• Take a bath: adding lavender essential oil or Epsom salt to your bath can help you relax and get ready for sleep.

Replace electrolytes

Switching to a keto diet reduces the production of insulin, an essential hormone in the body that absorbs glucose from the bloodstream.

As insulin levels drop, the kidney starts releasing excess sodium from the body. Plus, the keto diet restricts many potassium-rich foods, including beans, starchy vegetables, and fruits.

Getting an adequate amount of these essential nutrients is an effective way to scale through the transition period.

You can keep a healthy balance of electrolytes by salting food to taste and including keto-friendly, high potassium food like avocados and green leafy vegetables into your diet.

What’s more, these foods may also help in managing symptoms like headaches, muscle cramps, and sleep issues due to their high magnesium content.

Make sure you’re consuming enough fat

When adapting to a low carb diet, you may start craving foods that are restricted in the keto diet such as pasta, bread, bagels, and cookies. Eating enough fat, the main source of fuel in the keto diet, will help reduce Cravings and boost satiety.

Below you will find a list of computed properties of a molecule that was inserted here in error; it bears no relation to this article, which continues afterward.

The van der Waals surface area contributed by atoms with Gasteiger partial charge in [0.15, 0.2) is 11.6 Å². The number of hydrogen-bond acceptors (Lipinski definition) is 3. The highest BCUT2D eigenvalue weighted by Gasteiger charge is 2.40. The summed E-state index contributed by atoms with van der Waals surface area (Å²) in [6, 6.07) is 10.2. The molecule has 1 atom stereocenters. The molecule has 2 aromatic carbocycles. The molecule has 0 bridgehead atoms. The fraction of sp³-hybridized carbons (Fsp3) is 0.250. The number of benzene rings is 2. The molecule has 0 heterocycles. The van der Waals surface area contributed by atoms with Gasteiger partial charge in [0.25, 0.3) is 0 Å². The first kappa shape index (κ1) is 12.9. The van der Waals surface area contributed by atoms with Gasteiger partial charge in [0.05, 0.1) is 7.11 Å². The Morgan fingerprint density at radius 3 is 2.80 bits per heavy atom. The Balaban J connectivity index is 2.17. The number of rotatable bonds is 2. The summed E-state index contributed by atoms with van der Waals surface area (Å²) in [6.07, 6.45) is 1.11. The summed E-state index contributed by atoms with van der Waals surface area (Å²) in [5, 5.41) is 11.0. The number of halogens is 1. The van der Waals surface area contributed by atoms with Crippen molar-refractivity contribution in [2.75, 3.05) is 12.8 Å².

However, you should try cutting out carbs gradually rather than all at once to reduce the flu-like symptoms and make the transition smoother.

Why do people react to keto-adaptation?

People react differently to keto-adaptation. While some people may struggle with flu-like symptoms for some weeks, others may experience a smooth transition with no adverse side effects.

The symptoms people experience has to do with how their body adjusts to a new fuel source. Usually, the body runs on glucose gotten by burning fat. But when there’s a substantial decrease in the intake of carbs, the body switches to burning ketones from carbs.

People who consume more carbs, especially refined carbs like sugary cereal, soda, and pasta, may find it difficult to switch to a ketogenic diet than others.

There is no known reason as to why people experience keto-adaptation differently. Still, dehydration, electrolyte loss, carbohydrate withdrawal, and genetics are believed to be the driving forces behind the keto flu.